|Subject: Alkatiri agrees to investigation;
Settle differences without violence
The Sydney Morning Herald
Alkatiri agrees to investigation of start of mayhem
Lindsay Murdoch in Dili June 8, 2006
EAST TIMOR'S Prime Minister, Mari Alkatiri, has agreed to an international investigation into his handling of the country's crisis, including claims that he ordered the shooting of unarmed civilian demonstrators, the United Nations has said.
Mr Alkatiri would have no option but to resign if a UN-backed investigation found that he issued the order.
The UN's special representative in Dili, Sukehiro Hasegawa, said yesterday that Mr Alkatiri had agreed to the investigation because "he is very transparent and he insists that the truth should be known".
Dr Hasegawa acknowledged the UN had reduced its presence in East Timor too quickly and ignored warnings the security situation remained "fragile and fluid".
In remarks likely to embarrass Canberra, he said the Security Council was "too optimistic" about East Timor's future. "It was the perception of the international community that everything was fine," Dr Hasegawa told London's Financial Times. "And we said [from the ground] the situation remained fragile and fluid." Australia argued strongly at the UN for a reduction in the UN presence in East Timor to a small administrative group.
And Ian Martin, a special envoy in Dili for the UN Secretary-General, Kofi Annan, said it was the "member states" of the UN that had been "most insistent on the downsizing of the UN presence" in East Timor.
"The underlying issues [in East Timor] were known but not enough was done to address them," Mr Martin said.
Diplomats and observers in Dili say the investigation will prolong political uncertainty when an estimated 100,000 people in camps in Dili need to be persuaded to return to home to avoid a humanitarian disaster.
Mr Alkatiri denies responsibility for a violent demonstration in Dili on April 28, when an unknown number of civilians were shot. He claims unnamed political forces have been trying to topple the Government through violence.
Rebel soldiers in mountains outside Dili are refusing to surrender weapons or return while Mr Alkatiri remains in power.
Dr Hasegawa said in an ABC interview yesterday that rebel commanders he met in mountain bases this week were "very firm in maintaining their demands that the Prime Minister resign before they can enter into any negotiations for reconciliation".
Protesters from the west who went to Dili on Tuesday called for Mr Alkatiri's government to be dissolved and elections called.
Before leaving for New York, Dr Hasegawa told the ABC Mr Alkatiri had insisted he has a "legitimate right to remain in power". Mr Alkatiri has agreed to investigators looking into what happened in Dili in April and May, when at least 20 people died.
Dr Hasegawa will recommend that the Security Council approve a UN-mandated police force for the country. He is also expected to discuss the setting up of an investigation into Mr Alkatiri. A decision on sending more police could be made within days.
Australia has led calls for more international police to help stop violence, with its troops struggling to stop mobs burning houses, looting and attacking rivals.
Mr Martin, who also left for New York yesterday, said the UN would stay with East Timor "through this crisis and beyond".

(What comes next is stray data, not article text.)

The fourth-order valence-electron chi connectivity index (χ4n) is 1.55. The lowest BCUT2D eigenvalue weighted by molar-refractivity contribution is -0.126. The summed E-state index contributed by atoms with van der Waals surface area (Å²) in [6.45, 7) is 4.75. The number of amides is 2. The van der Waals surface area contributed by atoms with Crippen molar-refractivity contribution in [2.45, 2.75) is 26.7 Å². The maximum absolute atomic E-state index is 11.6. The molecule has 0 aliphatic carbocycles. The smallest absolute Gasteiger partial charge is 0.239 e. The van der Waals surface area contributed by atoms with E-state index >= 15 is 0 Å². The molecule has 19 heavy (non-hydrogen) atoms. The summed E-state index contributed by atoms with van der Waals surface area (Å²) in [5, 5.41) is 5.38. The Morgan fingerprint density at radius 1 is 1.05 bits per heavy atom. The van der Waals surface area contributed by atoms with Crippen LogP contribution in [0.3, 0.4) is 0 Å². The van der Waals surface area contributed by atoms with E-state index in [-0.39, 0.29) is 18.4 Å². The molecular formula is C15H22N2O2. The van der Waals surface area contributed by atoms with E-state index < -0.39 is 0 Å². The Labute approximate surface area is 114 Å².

Dili was subdued yesterday, but gangs ransacked several homes before setting them alight.
Settle differences without violence, E Timor leaders told
AUSTRALIA has warned East Timor's leaders their political divisions must be resolved peacefully and constitutionally.
Tensions between President Xanana Gusmao and Prime Minister Mari Alkatiri have stoked the unrest in East Timor and have been of deep concern to Canberra.
Defence Minister Brendan Nelson told Mr Gusmao and Dr Alkatiri in Dili yesterday that Australia would never interfere in the internal politics of East Timor, but wanted the tensions resolved.
Dr Nelson is the second minister in a week to speak out about the differences between the President and Prime Minister and the threat this poses to security in East Timor. Foreign Minister Alexander Downer raised the issue in Dili last week.
"The important thing from the Australian government position is that any political differences in Timor Leste be resolved legally and constitutionally," Dr Nelson said after the meeting.
"The Australian Government would not be setting any sort of artificial deadline."
Dr Nelson said the security situation in Dili had improved and the task was moving from peacemaking for the military to peacekeeping by police.
He told East Timorese leaders, including Foreign Minister Jose Ramos Horta, that Canberra wanted Dili to seek more military and police contributions from regional neighbours. Dr Nelson praised the work of the Australians, New Zealanders and Malaysians, but said more forces were needed from other countries.
It is understood Canberra is keen for the involvement of troops and police from Singapore and South Korea.
Australian troops serving in East Timor will receive a tax-free allowance of $78.60 a day in addition to salary and allowances.
The 2500 personnel deployed on Operation Astute are engaged in "non-warlike" operations, according to the conditions of service announced yesterday. "This decision reflects Defence's current assessment that the situation in Timor Leste, while unstable, does not meet conditions that would warrant a higher classification," Dr Nelson said.
All Australian Defence Force servicemen and women deployed for 91 days or more will have all ADF income treated as tax-free. They will qualify for the Australian Service Medal with the clasp "Timor Leste".